The OPM Breach

We're only in the second week, and there are already lessons to be learned

By Elijah Woodward  |   Jun 17, 2015
Protection from security breach

By now, you’ve probably heard that last week the Office of Personnel Management (OPM), which is responsible for the vast majority of security clearances issued by the government, was breached. And as most of these breaches play out, it started off with a bad figure (4 million) and quickly ballooned to an appalling figure (14 million!). There have been some interesting things to come out of this that’s worth noting.

1. Attribution is important, but that’s not the biggest story here. Many people have been speculating as to the source of the attack, and most fingers are pointing to China, and for good reasons. The fact is, attribution is not the biggest concern.

2. How do we stop this from happening in the future? The Anthem (WellPoint), Premera, and OPM breaches are all bearing some similarities that we should pay great attention to and learn from in the future. Brian Krebs, over at krebsonsecurity.com, has a great blog post about all this. If you do any sort of fraud or cybercrime investigations, check his stuff out. (Full disclosure: I bought two copies of his book.) Basically it comes down to simple things like making sure the website you think you’re logging into is legitimately the right website. In other words, CHECK THE DARN ADDRESS!!!

3. Once we’re done pointing our finger at this week’s victim agency and laughing at their failures, let’s take a look in the mirror and ask ourselves some painful questions:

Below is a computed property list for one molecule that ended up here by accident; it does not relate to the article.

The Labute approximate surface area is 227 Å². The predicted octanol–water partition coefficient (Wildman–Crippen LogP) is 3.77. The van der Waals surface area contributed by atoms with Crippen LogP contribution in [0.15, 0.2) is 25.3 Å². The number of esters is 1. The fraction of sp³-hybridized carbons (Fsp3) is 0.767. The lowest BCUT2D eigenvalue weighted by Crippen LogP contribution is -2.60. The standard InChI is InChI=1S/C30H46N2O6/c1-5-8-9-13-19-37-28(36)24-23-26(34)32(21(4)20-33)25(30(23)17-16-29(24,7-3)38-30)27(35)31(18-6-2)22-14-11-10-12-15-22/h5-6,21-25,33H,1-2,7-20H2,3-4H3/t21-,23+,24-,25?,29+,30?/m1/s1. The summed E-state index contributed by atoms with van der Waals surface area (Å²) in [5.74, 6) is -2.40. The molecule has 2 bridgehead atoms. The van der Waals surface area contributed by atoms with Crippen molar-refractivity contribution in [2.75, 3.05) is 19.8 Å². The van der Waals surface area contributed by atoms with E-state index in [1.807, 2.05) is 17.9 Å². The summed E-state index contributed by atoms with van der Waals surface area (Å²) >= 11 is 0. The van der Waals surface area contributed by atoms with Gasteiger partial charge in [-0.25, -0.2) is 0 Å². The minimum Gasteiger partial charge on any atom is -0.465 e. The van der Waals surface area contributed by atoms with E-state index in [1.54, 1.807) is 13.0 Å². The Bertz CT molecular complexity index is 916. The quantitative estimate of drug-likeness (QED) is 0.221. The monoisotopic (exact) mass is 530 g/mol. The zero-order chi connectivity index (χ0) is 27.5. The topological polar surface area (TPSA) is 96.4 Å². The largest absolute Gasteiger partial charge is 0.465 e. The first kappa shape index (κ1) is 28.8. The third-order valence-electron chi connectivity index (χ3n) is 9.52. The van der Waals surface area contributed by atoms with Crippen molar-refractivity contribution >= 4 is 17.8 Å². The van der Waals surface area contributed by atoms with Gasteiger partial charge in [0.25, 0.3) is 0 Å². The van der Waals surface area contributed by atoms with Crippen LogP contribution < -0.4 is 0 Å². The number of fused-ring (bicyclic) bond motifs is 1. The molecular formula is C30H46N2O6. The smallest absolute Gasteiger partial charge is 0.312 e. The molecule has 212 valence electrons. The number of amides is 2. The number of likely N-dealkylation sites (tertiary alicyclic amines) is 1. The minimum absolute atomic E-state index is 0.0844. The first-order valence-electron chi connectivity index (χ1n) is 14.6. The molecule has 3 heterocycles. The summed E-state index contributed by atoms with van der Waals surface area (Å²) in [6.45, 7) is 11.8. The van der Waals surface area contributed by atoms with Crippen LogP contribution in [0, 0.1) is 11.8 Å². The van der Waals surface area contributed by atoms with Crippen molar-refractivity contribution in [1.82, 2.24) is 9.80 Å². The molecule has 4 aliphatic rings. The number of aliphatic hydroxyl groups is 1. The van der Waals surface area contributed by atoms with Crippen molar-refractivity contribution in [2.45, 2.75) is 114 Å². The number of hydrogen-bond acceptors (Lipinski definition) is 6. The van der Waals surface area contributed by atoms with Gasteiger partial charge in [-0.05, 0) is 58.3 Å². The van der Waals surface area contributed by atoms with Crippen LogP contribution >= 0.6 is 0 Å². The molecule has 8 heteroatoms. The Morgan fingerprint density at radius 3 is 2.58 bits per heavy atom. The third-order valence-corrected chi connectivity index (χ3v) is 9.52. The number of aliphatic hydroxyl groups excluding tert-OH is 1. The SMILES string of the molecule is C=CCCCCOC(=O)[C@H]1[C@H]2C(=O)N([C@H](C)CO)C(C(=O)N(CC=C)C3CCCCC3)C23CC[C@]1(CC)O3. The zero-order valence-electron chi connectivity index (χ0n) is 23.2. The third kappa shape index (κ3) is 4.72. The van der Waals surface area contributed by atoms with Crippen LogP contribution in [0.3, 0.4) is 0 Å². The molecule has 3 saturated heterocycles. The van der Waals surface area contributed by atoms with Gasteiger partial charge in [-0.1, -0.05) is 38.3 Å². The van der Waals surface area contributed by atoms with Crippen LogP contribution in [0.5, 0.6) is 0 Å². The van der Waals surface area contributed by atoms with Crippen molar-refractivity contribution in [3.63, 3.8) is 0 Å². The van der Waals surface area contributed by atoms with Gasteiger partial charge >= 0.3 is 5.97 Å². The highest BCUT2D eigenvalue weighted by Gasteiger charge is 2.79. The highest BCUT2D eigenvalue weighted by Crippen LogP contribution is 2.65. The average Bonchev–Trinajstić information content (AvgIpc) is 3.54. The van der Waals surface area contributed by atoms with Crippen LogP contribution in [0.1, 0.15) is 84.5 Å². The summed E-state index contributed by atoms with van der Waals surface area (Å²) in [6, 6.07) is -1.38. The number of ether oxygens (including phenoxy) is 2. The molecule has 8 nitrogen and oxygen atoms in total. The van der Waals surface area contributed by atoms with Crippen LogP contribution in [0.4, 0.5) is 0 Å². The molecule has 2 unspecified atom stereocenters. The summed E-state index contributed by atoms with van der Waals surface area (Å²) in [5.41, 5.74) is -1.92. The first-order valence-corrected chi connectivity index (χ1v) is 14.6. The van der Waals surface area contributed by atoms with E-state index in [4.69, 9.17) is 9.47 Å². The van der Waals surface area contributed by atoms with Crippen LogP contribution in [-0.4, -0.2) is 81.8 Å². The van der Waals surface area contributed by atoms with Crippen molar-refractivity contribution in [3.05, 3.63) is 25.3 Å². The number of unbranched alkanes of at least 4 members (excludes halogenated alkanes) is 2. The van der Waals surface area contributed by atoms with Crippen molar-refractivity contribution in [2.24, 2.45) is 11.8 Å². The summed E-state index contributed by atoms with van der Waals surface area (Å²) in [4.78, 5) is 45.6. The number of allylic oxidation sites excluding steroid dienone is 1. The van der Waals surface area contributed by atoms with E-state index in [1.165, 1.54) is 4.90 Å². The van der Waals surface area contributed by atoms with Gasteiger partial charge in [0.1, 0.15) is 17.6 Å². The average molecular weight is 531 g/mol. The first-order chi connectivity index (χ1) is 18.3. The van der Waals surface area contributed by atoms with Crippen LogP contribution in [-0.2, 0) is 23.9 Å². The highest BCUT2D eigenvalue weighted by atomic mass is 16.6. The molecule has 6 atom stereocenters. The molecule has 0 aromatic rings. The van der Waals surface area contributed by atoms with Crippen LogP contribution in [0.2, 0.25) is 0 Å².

• If I had an insider threat, could they access potentially sensitive information?
  • Do we have any employee databases sitting out wide open on the network?
  • Do we have a data classification program in place? For example, do you have documented anywhere, “names, DOB’s, and SSN’s will be encrypted while sitting on the network”?
  • We all take a polygraph to get this job now. Where are those records kept? Who has a key to them? What about the background investigation info?
  • Do I know what is connected to my network, without a doubt?

If you’re the least bit concerned about liability, your privacy, and your agency’s reputation, go ahead and start asking the IT guy these questions. You have my permission. And yes, I said the “L” word–liability. As with everything else in our profession, the data we hold and what happens to it is now becoming something we can get sued for if someone gets the chance.

If you are the IT guy and you’re reading this, don’t try to lie yourself. And you know this isn’t even scratching surface of things we need to ask ourselves. We talk about things like compliance and ISO27001, but we need to remember that security is a process, not a product. Check-box compliance is good, but building a culture of information security and wisdom is paramount.

Conclusion
Taking a look at OPM is fun to point out what’s wrong with them. And sure, they had deficiencies. But sitting down and taking a look in the mirror may be the first thing we need to do before we get too happy throwing stones.

But, throwing stones is always fun.